For over a year, we have been discussing the Department of Defense’s (DoD) eventual implementation of a Cybersecurity Maturity Model Certification (CMMC) program for Defense contractors, most recently during a webinar in September 2020 entitled CMMC is (Almost) Here! Latest Developments and Best Practices for Government Contractors.

The CMMC framework is part of DoD’s efforts to enhance the protection of controlled unclassified information (CUI) within the federal supply chain. On September 29, the Pentagon released an interim rule under the Defense Federal Acquisition Regulation Supplement (DFARS) providing details on the implementation timeline of CMMC and the requirements defense contractors will have to adhere to starting November 30, 2020.

CMMC Five-Year Rollout

The interim rule specifies that the CMMC program will be introduced in a five-year phased rollout that will be complete by September 30, 2025. After that date, all defense contractors will be required to reach some level of CMMC certification if they are to receive future DoD contracts and subcontracts, except for DoD acquisitions solely for commercially available off-the-shelf (COTS) items. During the rollout, the Under Secretary of Defense for Acquisition and Sustainment (USD (A&S)) will determine and communicate to Contracting Officers which contracts will require contractors to undergo a full third-party CMMC assessment.

So does this mean that defense contractors not bidding on contracts that require a third-party CMMC assessment are unaffected by the interim rule during the rollout? No. In a move that surprised many observers, the interim rule requires that all contractors review their current cybersecurity compliance and report that status to the DoD for consideration before any new contract award, or before the DoD’s exercise of any contract option.

DFARS Clauses in Place During Interim

Specifically, the interim rule proposes two new DFARS clauses to be used between now and September 30, 2025, when all DoD contracts will need to be CMMC certified. The first clause (DFARS 252.204-7021 Contractor Compliance with the Cybersecurity Maturity Model Certification Level Requirement) is to be used in DoD contracts that need immediate CMMC certification through a third-party assessment. As previously mentioned, the USD (A&S) will determine which contracts will require this over the next five years.

The second DFARS clause (DFARS 252.204-7020 NIST SP 800-171 DoD Assessment Requirements) applies to all DoD contracts (except COTS) during the five-year rollout. Under this clause, contractors must report their compliance with NIST SP 800–171 security requirements on the DoD’s Supplier Performance Risk System (SPRS) and verify that the assessment is current (not more than three years old, unless a lesser time is specified in the solicitation).

The three levels of assessment are as follows: basic, medium and high.

  • Basic – a self-assessment by the contractor and results in a confidence level of “low” since the contractor is self-reporting.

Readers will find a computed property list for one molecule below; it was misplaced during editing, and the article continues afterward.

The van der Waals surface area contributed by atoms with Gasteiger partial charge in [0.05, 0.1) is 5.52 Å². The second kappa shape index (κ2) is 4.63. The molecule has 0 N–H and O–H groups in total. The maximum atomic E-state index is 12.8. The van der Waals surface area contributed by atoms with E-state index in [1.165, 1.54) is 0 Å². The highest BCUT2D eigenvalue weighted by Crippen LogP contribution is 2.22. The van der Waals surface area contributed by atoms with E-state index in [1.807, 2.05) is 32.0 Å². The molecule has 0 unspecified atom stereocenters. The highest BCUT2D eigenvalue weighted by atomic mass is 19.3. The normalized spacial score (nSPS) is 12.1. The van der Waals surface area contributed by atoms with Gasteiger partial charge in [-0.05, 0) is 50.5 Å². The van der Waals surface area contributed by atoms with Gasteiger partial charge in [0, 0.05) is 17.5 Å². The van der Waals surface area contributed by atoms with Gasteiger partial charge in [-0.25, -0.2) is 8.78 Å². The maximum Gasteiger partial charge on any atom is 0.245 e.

• Medium and high – assessments performed by the Defense Contract Management Agency (DCMA) and result in confidence levels of “medium” and “high,” respectively.

Additionally, prime contractors cannot award subcontracts unless the subcontractor has also submitted its assessment of its compliance with NIST SP 800–171 security requirements to the DoD.

Questions Remain about Interim Rule

Despite the broad scope of the interim rule, significant basic questions still remain. For example, the interim rule provides no definition of CUI and does not explain how Contracting Officers determine when a project requires that a contractor have a medium or high assessment, as opposed to basic. Additionally, it is unclear if subcontractors must have the same level of assessment as the prime contractor, or if a basic assessment is sufficient for subcontractors.

There is also no information on whether contractors face liability for an incorrectly conducted or reported self-assessment or assessment of a subcontractor. And while contractors can submit additional information up to 14 days after DCMA completes a medium or high assessment, there are no details on the form or process for challenging a DCMA assessment. It is also unclear how assessments will affect competition for contracts. If a project requires a medium assessment, will a contractor with a high assessment have a better chance of securing the contract than a contractor with a medium assessment? Finally, how will these assessments factor into bid protests?

While the above questions remain, defense contractors should consider now whether to conduct a basic self-assessment, obtain a medium or high assessment by the DoD, or obtain a full third-party CMMC compliance assessment to avoid the risk of losing out on future opportunities.

If you have further questions or need assistance determining which course is right for you moving forward, please contact Richard Arnholt or Todd Overman or any member of our Government Contracts Practice Group.